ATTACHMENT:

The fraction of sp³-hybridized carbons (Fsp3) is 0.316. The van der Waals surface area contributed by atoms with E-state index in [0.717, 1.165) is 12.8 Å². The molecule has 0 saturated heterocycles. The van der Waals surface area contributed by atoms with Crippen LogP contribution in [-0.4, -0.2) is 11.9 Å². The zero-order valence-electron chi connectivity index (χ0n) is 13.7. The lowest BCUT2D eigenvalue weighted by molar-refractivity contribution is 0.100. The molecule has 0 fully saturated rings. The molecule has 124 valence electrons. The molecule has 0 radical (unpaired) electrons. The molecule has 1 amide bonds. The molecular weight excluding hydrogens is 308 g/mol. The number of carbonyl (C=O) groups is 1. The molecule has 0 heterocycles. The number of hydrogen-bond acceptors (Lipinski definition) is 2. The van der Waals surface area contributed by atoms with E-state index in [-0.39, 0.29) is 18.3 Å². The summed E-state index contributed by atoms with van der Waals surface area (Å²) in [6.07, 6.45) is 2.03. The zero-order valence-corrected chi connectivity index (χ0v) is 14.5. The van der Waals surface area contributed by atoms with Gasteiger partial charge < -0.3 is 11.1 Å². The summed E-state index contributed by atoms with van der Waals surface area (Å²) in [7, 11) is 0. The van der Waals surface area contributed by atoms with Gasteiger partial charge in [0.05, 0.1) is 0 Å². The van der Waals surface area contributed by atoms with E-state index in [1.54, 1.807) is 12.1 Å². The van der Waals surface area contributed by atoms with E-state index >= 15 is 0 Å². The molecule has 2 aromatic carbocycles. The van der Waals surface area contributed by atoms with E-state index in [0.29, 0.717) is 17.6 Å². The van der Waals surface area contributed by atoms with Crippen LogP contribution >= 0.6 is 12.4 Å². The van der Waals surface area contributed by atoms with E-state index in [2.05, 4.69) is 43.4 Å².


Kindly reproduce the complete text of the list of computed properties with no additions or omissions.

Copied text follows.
The fraction of sp³-hybridized carbons (Fsp3) is 0.316. The van der Waals surface area contributed by atoms with E-state index in [0.717, 1.165) is 12.8 Å². The molecule has 0 saturated heterocycles. The van der Waals surface area contributed by atoms with Crippen LogP contribution in [-0.4, -0.2) is 11.9 Å². The zero-order valence-electron chi connectivity index (χ0n) is 13.7. The lowest BCUT2D eigenvalue weighted by molar-refractivity contribution is 0.100. The molecule has 0 fully saturated rings. The molecule has 124 valence electrons. The molecule has 0 radical (unpaired) electrons. The molecule has 1 amide bonds. The molecular weight excluding hydrogens is 308 g/mol. The number of carbonyl (C=O) groups is 1. The molecule has 0 heterocycles. The number of hydrogen-bond acceptors (Lipinski definition) is 2. The van der Waals surface area contributed by atoms with E-state index in [-0.39, 0.29) is 18.3 Å². The summed E-state index contributed by atoms with van der Waals surface area (Å²) in [6.07, 6.45) is 2.03. The zero-order valence-corrected chi connectivity index (χ0v) is 14.5. The van der Waals surface area contributed by atoms with Gasteiger partial charge < -0.3 is 11.1 Å². The summed E-state index contributed by atoms with van der Waals surface area (Å²) in [7, 11) is 0. The van der Waals surface area contributed by atoms with Gasteiger partial charge in [0.05, 0.1) is 0 Å². The van der Waals surface area contributed by atoms with E-state index in [1.54, 1.807) is 12.1 Å². The van der Waals surface area contributed by atoms with E-state index >= 15 is 0 Å². The molecule has 2 aromatic carbocycles. The van der Waals surface area contributed by atoms with E-state index in [0.29, 0.717) is 17.6 Å². The van der Waals surface area contributed by atoms with Crippen LogP contribution >= 0.6 is 12.4 Å². The van der Waals surface area contributed by atoms with E-state index in [2.05, 4.69) is 43.4 Å².